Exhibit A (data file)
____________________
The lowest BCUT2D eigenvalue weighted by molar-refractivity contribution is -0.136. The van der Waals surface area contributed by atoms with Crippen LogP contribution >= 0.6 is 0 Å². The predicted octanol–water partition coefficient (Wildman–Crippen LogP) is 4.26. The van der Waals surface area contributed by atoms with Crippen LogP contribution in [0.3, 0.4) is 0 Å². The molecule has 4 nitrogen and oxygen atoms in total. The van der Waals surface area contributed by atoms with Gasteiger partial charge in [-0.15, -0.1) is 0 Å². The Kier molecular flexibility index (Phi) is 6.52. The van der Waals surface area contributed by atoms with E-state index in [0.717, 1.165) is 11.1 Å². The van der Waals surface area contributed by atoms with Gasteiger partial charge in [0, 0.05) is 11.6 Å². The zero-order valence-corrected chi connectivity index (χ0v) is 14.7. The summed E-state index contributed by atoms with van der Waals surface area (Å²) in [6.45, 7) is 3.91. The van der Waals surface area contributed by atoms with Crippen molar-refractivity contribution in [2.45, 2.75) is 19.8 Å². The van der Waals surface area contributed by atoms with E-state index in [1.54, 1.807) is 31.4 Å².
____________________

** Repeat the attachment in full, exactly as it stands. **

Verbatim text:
The lowest BCUT2D eigenvalue weighted by molar-refractivity contribution is -0.136. The van der Waals surface area contributed by atoms with Crippen LogP contribution >= 0.6 is 0 Å². The predicted octanol–water partition coefficient (Wildman–Crippen LogP) is 4.26. The van der Waals surface area contributed by atoms with Crippen LogP contribution in [0.3, 0.4) is 0 Å². The molecule has 4 nitrogen and oxygen atoms in total. The van der Waals surface area contributed by atoms with Gasteiger partial charge in [-0.15, -0.1) is 0 Å². The Kier molecular flexibility index (Phi) is 6.52. The van der Waals surface area contributed by atoms with E-state index in [0.717, 1.165) is 11.1 Å². The van der Waals surface area contributed by atoms with Gasteiger partial charge in [0, 0.05) is 11.6 Å². The zero-order valence-corrected chi connectivity index (χ0v) is 14.7. The summed E-state index contributed by atoms with van der Waals surface area (Å²) in [6.45, 7) is 3.91. The van der Waals surface area contributed by atoms with Crippen molar-refractivity contribution in [2.45, 2.75) is 19.8 Å². The van der Waals surface area contributed by atoms with E-state index in [1.54, 1.807) is 31.4 Å².